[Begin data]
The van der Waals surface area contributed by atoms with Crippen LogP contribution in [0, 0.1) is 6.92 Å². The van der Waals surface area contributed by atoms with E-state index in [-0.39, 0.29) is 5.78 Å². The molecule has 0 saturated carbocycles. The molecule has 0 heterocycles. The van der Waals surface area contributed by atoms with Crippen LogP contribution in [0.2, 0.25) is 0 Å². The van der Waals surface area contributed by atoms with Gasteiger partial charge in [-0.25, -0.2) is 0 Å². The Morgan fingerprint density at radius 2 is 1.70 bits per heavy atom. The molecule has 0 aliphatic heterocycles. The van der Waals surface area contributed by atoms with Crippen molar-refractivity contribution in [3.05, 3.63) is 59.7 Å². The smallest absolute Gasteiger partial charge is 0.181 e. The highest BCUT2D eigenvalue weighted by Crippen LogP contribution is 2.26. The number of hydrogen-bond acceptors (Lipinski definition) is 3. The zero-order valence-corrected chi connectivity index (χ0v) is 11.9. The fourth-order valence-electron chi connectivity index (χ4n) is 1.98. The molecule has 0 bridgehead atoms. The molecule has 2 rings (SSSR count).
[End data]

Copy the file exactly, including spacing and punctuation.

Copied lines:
The van der Waals surface area contributed by atoms with Crippen LogP contribution in [0, 0.1) is 6.92 Å². The van der Waals surface area contributed by atoms with E-state index in [-0.39, 0.29) is 5.78 Å². The molecule has 0 saturated carbocycles. The molecule has 0 heterocycles. The van der Waals surface area contributed by atoms with Crippen LogP contribution in [0.2, 0.25) is 0 Å². The van der Waals surface area contributed by atoms with Gasteiger partial charge in [-0.25, -0.2) is 0 Å². The Morgan fingerprint density at radius 2 is 1.70 bits per heavy atom. The molecule has 0 aliphatic heterocycles. The van der Waals surface area contributed by atoms with Crippen molar-refractivity contribution in [3.05, 3.63) is 59.7 Å². The smallest absolute Gasteiger partial charge is 0.181 e. The highest BCUT2D eigenvalue weighted by Crippen LogP contribution is 2.26. The number of hydrogen-bond acceptors (Lipinski definition) is 3. The zero-order valence-corrected chi connectivity index (χ0v) is 11.9. The fourth-order valence-electron chi connectivity index (χ4n) is 1.98. The molecule has 0 bridgehead atoms. The molecule has 2 rings (SSSR count).